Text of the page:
Under the guidance, a written tax return statement is required for:
- New groupings, such as in the first year of grouping two activities;
- The addition of a new activity to an existing grouping; and
- Regroupings, such as for an error or change in facts.
However, no written statement is required for:
- Existing groupings prior to the effective date of the guidance, unless there is an addition of an activity;
- The disposition of an activity from a grouping; and
- Partnerships and S corporations (because the entity’s reporting of the net result of each activity as separate or as combined to each owner serves as the grouping election.
If a taxpayer is engaged in two or more business activities or rental activities and fails to report whether the activities have been grouped as a single activity, then each business or rental activity is treated as a separate activity.
Despite the default rule that treats unreported groupings as separate activities, a taxpayer is deemed to have made a timely disclosure of a grouping if all affected tax returns have been filed consistent with the claimed grouping, and the taxpayer makes the required disclosure in the year the failure is first discovered by the taxpayer. However, if the IRS first discovers the failure to disclose, the taxpayer must have reasonable cause. The practical implication of this relief rule is that where proper disclosure has not yet occurred, the taxpayer “needs to win the race with the IRS” in completing proper disclosure.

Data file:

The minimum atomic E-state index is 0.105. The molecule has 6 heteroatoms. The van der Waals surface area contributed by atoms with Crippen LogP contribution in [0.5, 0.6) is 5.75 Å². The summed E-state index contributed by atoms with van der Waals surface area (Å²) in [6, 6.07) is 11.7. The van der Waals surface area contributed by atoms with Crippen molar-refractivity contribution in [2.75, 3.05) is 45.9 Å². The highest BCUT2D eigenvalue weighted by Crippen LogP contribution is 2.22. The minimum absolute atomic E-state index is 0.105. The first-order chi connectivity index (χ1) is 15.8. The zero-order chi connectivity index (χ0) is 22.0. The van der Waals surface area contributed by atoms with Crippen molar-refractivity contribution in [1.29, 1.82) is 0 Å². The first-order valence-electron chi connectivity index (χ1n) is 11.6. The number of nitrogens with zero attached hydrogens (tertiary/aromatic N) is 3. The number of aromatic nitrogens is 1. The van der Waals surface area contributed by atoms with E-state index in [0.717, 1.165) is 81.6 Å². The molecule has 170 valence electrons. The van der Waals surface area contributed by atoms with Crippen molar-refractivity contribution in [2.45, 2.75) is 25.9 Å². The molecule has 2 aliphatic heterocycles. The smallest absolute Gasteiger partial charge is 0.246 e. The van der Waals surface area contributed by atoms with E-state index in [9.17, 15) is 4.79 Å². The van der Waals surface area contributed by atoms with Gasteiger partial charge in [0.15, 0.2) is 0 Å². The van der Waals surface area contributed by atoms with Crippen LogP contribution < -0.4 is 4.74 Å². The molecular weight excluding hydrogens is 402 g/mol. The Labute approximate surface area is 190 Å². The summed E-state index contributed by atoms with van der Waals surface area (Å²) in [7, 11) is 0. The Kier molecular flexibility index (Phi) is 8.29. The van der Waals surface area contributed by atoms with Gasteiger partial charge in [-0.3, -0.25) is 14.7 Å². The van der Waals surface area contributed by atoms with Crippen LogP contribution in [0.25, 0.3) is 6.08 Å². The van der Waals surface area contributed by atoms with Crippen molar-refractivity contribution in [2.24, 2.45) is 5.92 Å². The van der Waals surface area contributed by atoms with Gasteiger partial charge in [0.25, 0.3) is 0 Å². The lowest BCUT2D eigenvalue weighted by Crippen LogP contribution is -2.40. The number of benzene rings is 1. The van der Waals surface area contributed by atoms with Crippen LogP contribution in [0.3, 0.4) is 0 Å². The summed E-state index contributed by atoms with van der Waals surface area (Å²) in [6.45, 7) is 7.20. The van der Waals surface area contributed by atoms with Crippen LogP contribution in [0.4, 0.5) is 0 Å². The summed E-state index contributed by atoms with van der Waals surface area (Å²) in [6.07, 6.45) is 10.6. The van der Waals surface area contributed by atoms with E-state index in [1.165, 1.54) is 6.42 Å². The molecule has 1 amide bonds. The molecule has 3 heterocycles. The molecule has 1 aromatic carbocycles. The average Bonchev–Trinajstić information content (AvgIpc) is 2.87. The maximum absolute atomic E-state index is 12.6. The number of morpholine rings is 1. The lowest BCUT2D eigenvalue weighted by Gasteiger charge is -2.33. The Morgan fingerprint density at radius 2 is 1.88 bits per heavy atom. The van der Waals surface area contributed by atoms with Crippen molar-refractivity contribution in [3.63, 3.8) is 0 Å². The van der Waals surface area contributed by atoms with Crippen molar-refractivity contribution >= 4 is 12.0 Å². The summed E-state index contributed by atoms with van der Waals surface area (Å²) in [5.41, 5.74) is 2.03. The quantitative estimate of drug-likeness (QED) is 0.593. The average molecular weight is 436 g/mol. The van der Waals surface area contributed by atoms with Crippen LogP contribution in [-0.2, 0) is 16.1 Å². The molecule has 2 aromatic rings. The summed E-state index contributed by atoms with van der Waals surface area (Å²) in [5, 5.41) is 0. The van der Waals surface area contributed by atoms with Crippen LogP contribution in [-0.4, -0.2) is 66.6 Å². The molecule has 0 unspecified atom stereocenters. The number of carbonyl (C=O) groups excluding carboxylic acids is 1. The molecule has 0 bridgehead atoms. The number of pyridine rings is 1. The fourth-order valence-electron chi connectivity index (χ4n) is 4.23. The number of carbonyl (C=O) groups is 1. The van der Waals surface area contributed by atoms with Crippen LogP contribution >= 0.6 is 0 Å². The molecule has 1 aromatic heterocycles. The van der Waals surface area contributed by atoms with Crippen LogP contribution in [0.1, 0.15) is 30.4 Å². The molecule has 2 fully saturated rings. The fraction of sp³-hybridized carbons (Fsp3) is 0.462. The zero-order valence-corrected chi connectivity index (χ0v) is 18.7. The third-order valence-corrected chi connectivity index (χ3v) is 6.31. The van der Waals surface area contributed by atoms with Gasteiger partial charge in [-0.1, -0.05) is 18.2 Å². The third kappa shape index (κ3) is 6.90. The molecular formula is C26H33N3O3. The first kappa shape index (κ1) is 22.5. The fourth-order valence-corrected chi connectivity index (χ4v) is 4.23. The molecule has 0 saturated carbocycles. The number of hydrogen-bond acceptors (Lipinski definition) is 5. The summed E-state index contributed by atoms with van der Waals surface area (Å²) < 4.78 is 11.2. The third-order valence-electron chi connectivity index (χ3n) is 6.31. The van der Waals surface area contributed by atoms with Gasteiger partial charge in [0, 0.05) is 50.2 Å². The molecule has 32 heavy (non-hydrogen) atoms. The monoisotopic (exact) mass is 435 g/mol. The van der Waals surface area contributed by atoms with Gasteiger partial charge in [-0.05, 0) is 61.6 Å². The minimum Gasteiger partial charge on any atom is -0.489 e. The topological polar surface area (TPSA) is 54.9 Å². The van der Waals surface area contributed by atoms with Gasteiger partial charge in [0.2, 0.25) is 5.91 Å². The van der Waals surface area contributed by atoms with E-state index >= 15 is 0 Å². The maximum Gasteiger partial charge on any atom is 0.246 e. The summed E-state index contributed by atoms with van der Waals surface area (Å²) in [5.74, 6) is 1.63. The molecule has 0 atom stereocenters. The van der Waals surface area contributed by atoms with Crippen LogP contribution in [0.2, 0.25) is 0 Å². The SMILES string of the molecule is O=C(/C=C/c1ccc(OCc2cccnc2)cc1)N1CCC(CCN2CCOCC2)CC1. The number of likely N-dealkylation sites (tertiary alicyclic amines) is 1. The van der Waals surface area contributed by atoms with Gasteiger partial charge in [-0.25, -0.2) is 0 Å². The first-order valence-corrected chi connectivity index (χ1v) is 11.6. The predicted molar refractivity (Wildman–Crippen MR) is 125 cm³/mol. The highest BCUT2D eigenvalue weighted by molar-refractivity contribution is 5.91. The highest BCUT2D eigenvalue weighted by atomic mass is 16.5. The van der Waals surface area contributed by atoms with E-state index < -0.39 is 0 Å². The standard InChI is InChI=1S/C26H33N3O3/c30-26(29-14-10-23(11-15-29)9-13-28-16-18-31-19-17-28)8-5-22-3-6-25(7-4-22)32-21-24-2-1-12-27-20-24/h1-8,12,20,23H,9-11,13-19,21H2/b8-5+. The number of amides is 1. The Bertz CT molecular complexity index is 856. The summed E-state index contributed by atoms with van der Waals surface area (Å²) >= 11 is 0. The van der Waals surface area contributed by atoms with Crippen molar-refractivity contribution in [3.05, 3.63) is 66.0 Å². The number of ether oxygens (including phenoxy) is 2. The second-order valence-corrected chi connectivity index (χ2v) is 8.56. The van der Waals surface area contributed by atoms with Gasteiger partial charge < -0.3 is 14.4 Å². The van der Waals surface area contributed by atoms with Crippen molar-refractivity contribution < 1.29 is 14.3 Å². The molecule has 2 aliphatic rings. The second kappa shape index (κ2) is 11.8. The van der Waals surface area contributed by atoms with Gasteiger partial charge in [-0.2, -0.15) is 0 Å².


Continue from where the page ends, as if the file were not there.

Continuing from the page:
Special Grouping Rules
A rental activity ordinarily cannot be combined with a business activity, although such grouping is allowed if either the business or rental activity is insubstantial in relation to the other, or each owner of the business activity has the same proportionate ownership interest in the business activity and rental activity. Treas. Reg. §1.469-4(d)(1).
An activity conducted through a closely-held C corporation may be grouped with another activity of the taxpayer, but only for purposes of determining whether the taxpayer materially participates in the other activity. For example, a taxpayer involved in both a closely-held C corporation and an S corporation could group those two activities for purposes of achieving material participation in the S corporation. However, the closely-held C corporation could not be grouped with a rental activity for purposes of treating the rental activity as an active business. Treas. Reg. §1.469-4(d)(5)(ii).
An activity involving the rental of real property and an activity involving the rental of personal property may not be treated as a single activity, unless the personal property is provided in connection with the real property or the real property in connection with the personal property. Treas. Reg. §1.469-4(d)(2).